Each level grants you skill points that you can pour into six different stats, including strength, life and Ki. While my character’s build focused on strength and life (because I’m a button masher who’s terrible at more intricate fighting games), it didn’t take long before I realized that putting some points into other stats would be necessary. Since your ability to evade attacks is tied to a meter, for example, it pays off to boost that regardless of your build. Same goes for Ki: The more you want to use special attacks, the more Ki you’ll need, meaning you’ll need to put more points into that stat.

To be honest, though, while the game allows you to specialize your character, the game feels built around being a jack of all trades with one favored method of fighting. By game’s end, I had a more balanced character than I had anticipated because that’s what was needed to progress.

But once you get your build going and you figure out how you want to fight it out, you can start messing around with the fun stuff: special abilities. The game offers a vast variety of abilities from which you can choose, granting you an equally wide array of ways of dealing with any particular problem in your way. Equipment can boost your Ki, make you stronger and the like, while you can learn and equip abilities at your whim. Ki attacks not doing much damage? Swap out that Special Beam Cannon for something a bit more physical (perhaps Yamcha’s Wolf Fang Fist?). The customization is pretty deep in terms of raw numbers, though most abilities fall into the same few categories.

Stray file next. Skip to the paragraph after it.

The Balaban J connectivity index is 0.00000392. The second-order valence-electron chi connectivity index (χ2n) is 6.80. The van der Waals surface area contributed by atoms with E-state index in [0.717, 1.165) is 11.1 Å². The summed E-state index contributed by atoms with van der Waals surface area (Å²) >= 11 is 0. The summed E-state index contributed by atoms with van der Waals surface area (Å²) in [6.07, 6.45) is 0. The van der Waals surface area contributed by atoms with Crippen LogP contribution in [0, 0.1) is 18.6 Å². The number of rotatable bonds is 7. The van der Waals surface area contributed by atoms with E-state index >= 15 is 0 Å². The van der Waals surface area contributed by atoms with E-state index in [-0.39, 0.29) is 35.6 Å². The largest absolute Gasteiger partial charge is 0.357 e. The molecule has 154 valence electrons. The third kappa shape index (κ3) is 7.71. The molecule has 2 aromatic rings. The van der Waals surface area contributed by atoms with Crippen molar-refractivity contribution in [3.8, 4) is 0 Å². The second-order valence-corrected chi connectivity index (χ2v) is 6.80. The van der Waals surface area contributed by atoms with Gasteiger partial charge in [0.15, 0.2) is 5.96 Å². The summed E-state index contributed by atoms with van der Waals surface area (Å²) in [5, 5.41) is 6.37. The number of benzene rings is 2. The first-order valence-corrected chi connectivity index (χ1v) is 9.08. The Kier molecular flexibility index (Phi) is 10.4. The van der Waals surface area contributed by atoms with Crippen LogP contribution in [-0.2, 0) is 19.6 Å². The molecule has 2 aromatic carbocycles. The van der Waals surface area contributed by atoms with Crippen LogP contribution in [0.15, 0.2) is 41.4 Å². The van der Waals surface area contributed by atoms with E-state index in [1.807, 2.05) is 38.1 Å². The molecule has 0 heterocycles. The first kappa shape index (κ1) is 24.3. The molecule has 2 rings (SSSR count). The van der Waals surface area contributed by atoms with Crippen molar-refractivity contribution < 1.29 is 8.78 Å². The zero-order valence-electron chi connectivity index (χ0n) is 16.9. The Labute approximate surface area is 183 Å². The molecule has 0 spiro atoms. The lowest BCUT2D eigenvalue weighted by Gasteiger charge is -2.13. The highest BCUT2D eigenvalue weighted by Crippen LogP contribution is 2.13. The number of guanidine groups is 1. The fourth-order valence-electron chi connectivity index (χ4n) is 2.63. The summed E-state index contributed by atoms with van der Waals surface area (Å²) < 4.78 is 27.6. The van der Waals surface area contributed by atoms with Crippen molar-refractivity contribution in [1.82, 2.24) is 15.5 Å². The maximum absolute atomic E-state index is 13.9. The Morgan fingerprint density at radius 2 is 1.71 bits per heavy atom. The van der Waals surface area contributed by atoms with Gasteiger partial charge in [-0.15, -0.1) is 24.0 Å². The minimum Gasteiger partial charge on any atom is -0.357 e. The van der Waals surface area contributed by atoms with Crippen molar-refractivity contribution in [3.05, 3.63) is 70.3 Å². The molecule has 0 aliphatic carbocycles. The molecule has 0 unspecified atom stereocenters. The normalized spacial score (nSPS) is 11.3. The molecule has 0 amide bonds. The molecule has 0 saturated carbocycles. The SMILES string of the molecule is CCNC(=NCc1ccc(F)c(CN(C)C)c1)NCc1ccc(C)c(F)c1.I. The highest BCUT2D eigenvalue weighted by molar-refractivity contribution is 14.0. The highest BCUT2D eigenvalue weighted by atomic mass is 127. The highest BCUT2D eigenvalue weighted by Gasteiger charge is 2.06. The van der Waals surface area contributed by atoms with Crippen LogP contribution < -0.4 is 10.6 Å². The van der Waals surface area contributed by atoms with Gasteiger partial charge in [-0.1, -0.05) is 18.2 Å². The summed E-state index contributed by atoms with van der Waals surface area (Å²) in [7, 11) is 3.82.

The game also comes with some online components. You can engage with live gamers in player-vs.-player modes, or you can team up if you’re facing a particular tough challenge (or just feel like the company). The interface to connect to another player is a bit cumbersome, but it’ll stick once you do it once or twice.

Technically, I didn’t run into too many issues, but one in particular stands out: The camera is terrible, especially if you’re up against a wall. It feels like it’s tracking the wrong character sometimes, instead of focusing on your character. It’s easy to overcome when out of battle, but a sudden shift in perspective can change a fight real quick. Other than that, the game handled smoothly (even if the load times could get a bit obscene at times).

In the end, “Dragon Ball Xenoverse 2” is a lot like its predecessor, and I’m OK with that. It’s mainly a fighting game, but it offers a slew of other activities to keep you entertained, and most at least are in-depth enough to warrant your time investment. And it bears repeating: This is a game made for “Dragon Ball Z” fans, so it would help to know something about the anime before going into a game that centers on changes to the show’s timeline. If you’re interested in a “DBZ” game full of the quirky nonsense that makes the show so much fun, along with the chance to beat up some of the universe’s strongest fighters, you’ll find yourself at home (if out of time) in “Xenoverse 2.”

Three “Yeah, it’s the same character; so what?” stars out of five.